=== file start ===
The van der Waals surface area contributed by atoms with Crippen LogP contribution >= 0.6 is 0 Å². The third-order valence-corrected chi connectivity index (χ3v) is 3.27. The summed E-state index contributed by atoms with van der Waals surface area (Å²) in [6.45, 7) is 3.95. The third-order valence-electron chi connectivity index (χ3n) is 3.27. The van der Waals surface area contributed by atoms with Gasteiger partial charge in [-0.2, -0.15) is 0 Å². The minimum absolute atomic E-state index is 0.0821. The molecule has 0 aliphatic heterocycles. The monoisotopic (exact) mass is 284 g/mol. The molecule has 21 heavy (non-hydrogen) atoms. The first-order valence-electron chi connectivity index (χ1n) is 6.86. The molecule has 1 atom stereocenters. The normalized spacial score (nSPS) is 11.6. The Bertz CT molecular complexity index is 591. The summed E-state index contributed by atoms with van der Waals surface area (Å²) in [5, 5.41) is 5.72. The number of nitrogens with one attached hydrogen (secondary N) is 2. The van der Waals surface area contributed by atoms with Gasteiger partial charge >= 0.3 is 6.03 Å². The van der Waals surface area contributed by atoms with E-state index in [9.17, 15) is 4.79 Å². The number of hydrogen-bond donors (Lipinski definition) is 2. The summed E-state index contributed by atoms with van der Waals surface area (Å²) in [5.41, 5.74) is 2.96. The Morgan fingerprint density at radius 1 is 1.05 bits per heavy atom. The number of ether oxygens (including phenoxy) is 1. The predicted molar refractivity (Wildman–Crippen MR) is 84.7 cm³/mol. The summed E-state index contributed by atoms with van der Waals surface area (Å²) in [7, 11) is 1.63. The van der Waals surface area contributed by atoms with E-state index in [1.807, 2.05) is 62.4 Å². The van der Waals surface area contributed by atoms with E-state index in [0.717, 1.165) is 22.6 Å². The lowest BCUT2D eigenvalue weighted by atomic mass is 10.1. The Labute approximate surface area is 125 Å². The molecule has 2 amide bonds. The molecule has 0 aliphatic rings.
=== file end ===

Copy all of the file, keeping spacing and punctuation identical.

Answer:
The van der Waals surface area contributed by atoms with Crippen LogP contribution >= 0.6 is 0 Å². The third-order valence-corrected chi connectivity index (χ3v) is 3.27. The summed E-state index contributed by atoms with van der Waals surface area (Å²) in [6.45, 7) is 3.95. The third-order valence-electron chi connectivity index (χ3n) is 3.27. The van der Waals surface area contributed by atoms with Gasteiger partial charge in [-0.2, -0.15) is 0 Å². The minimum absolute atomic E-state index is 0.0821. The molecule has 0 aliphatic heterocycles. The monoisotopic (exact) mass is 284 g/mol. The molecule has 21 heavy (non-hydrogen) atoms. The first-order valence-electron chi connectivity index (χ1n) is 6.86. The molecule has 1 atom stereocenters. The normalized spacial score (nSPS) is 11.6. The Bertz CT molecular complexity index is 591. The summed E-state index contributed by atoms with van der Waals surface area (Å²) in [5, 5.41) is 5.72. The number of nitrogens with one attached hydrogen (secondary N) is 2. The van der Waals surface area contributed by atoms with Gasteiger partial charge >= 0.3 is 6.03 Å². The van der Waals surface area contributed by atoms with E-state index in [9.17, 15) is 4.79 Å². The number of hydrogen-bond donors (Lipinski definition) is 2. The summed E-state index contributed by atoms with van der Waals surface area (Å²) in [5.41, 5.74) is 2.96. The Morgan fingerprint density at radius 1 is 1.05 bits per heavy atom. The number of ether oxygens (including phenoxy) is 1. The predicted molar refractivity (Wildman–Crippen MR) is 84.7 cm³/mol. The summed E-state index contributed by atoms with van der Waals surface area (Å²) in [7, 11) is 1.63. The van der Waals surface area contributed by atoms with E-state index in [1.807, 2.05) is 62.4 Å². The van der Waals surface area contributed by atoms with E-state index in [0.717, 1.165) is 22.6 Å². The lowest BCUT2D eigenvalue weighted by atomic mass is 10.1. The Labute approximate surface area is 125 Å². The molecule has 2 amide bonds. The molecule has 0 aliphatic rings.